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  1. #141
    paul_c5x4's Avatar
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    Quote Originally Posted by Steve Smith View Post
    ... she suggested using bleach to clean her teapot!
    What is wrong with that ?

  2. #142
    analoguey's Avatar
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    Quote Originally Posted by paul_c5x4 View Post
    What is wrong with that ?
    They like it Black?
    (in the context of tea, just realised it can sound many ways.)

    - via tapatalk.

  3. #143
    Steve Smith's Avatar
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    Quote Originally Posted by paul_c5x4 View Post
    What is wrong with that ?
    Really?... And you're from Ye Olde England!!!

    Teapots should be rinsed out with water. No detergents and most definitely no bleach!


    Steve.

  4. #144
    TheFlyingCamera's Avatar
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    Yes, the trick to getting stains out of a ceramic teapot is salt. Dissolve several tablespoons of salt in hot water, fill the teapot, and let it soak. An hour or so later, come back, dump out the salt water and your teapot will be nice and clean on the inside, and no chemical residue or aftertaste.

  5. #145

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    Quote Originally Posted by TheFlyingCamera View Post
    Yes, the trick to getting stains out of a ceramic teapot is salt. Dissolve several tablespoons of salt in hot water, fill the teapot, and let it soak. An hour or so later, come back, dump out the salt water and your teapot will be nice and clean on the inside, and no chemical residue or aftertaste.
    We have a stainless steel coffee maker carafe, which isn't really stainless! I wonder if the salt treatment would work for it.

  6. #146
    Steve Smith's Avatar
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    Quote Originally Posted by TheFlyingCamera View Post
    the trick to getting stains out of a ceramic teapot is salt.
    Perhaps... but there's no real reason to get rid of the tea stains.


    Steve.

  7. #147
    TheFlyingCamera's Avatar
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    Quote Originally Posted by Steve Smith View Post
    Perhaps... but there's no real reason to get rid of the tea stains.


    Steve.
    As long as the inside of the pot isn't crusted black with old tea residue, you're right. But you know how some people are about wanting their 100 year old teapot to look like it's brand new, inside and out...

    As to the not-so-stainless steel, I don't think salt water would be a good idea to apply to something already prone to corrosion. For that, I'd try steel wool to polish it.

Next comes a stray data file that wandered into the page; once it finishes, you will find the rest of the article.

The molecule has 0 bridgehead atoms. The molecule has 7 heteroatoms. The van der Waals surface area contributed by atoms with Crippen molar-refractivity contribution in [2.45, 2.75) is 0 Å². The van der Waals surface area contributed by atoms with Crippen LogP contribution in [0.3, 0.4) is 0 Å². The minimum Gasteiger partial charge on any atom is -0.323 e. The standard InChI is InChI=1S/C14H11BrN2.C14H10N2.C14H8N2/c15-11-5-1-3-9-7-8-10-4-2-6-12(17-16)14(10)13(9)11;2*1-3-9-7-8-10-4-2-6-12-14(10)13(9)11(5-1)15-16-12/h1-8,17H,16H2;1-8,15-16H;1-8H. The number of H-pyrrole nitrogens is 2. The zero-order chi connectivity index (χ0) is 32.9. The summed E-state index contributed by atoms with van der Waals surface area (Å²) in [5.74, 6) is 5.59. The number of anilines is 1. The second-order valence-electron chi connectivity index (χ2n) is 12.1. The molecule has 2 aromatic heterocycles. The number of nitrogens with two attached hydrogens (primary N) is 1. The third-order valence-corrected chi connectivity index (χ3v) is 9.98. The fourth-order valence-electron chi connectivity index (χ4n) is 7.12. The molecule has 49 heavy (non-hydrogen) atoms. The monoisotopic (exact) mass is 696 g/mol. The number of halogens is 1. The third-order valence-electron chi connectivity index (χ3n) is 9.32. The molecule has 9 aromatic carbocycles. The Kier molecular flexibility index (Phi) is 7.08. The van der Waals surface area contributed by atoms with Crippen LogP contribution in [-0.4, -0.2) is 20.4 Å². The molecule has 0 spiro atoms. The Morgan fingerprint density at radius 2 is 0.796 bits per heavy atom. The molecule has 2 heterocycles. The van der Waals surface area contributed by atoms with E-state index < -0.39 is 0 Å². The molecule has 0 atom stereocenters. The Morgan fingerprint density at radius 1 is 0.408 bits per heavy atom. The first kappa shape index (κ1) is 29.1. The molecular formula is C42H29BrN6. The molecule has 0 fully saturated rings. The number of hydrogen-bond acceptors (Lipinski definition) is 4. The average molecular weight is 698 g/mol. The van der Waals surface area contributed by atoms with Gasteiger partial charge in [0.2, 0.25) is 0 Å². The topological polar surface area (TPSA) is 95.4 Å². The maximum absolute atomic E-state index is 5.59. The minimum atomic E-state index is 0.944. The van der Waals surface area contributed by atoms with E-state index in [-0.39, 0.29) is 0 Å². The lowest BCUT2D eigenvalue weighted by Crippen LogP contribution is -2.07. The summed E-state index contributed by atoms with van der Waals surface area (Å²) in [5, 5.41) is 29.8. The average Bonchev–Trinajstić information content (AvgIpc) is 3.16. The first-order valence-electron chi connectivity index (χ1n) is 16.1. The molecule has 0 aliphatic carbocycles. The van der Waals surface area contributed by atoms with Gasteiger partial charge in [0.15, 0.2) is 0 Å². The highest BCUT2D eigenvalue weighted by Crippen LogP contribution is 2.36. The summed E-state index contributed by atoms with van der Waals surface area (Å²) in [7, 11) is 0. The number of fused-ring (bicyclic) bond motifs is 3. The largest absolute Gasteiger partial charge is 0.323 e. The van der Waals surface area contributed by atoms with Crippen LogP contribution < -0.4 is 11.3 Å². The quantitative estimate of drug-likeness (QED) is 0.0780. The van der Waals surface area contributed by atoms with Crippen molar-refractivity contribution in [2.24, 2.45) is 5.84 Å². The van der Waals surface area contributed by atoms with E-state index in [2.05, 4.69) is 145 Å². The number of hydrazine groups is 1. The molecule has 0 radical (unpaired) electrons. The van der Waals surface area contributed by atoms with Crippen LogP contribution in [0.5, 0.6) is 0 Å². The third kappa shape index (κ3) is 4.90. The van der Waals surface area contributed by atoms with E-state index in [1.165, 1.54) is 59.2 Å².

8. #148
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    Quote Originally Posted by TheFlyingCamera View Post
    As long as the inside of the pot isn't crusted black with old tea residue, you're right. But you know how some people are about wanting their 100 year old teapot to look like it's brand new, inside and out...

    As to the not-so-stainless steel, I don't think salt water would be a good idea to apply to something already prone to corrosion. For that, I'd try steel wool to polish it.
    No, Steve is correct full stop.

    “The contemplation of things as they are, without error or confusion, without substitution or imposture, is in itself a nobler thing than a whole harvest of invention”

    Francis Bacon

  9. #149
    Dr Croubie's Avatar
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    Quote Originally Posted by Steve Smith View Post
    Perhaps... but there's no real reason to get rid of the tea stains.


    Steve.
    It's just like a Barbecue or a Wok. You never never clean them, the best flavour comes from the ghost of 100 meals past...
    An awful lot of electrons were terribly inconvenienced in the making of this post.

  10. #150

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    Quote Originally Posted by TheFlyingCamera View Post
    As to the not-so-stainless steel, I don't think salt water would be a good idea to apply to something already prone to corrosion. For that, I'd try steel wool to polish it.
    So-called stainless steels contain chromium (and usually nickel) in the alloy. Chromium oxide forms on the surface and forms a hard passivation layer (similar to the aluminum oxide layer that forms naturally on aluminum).
    One should never use steel wool (or steel wool scouring pads such as Brillo) on stainless steel. Fine iron particles from the steel wool can get under the abraded-off chromium oxide surface passivation and then rust.
    If you need to scrub stainless steel with an abrasive, use ScotchBrite or similar non-metallic pads.
    Non-scratch cleansers such as BonAmi can work on less-difficult stains on stainless steel.



 

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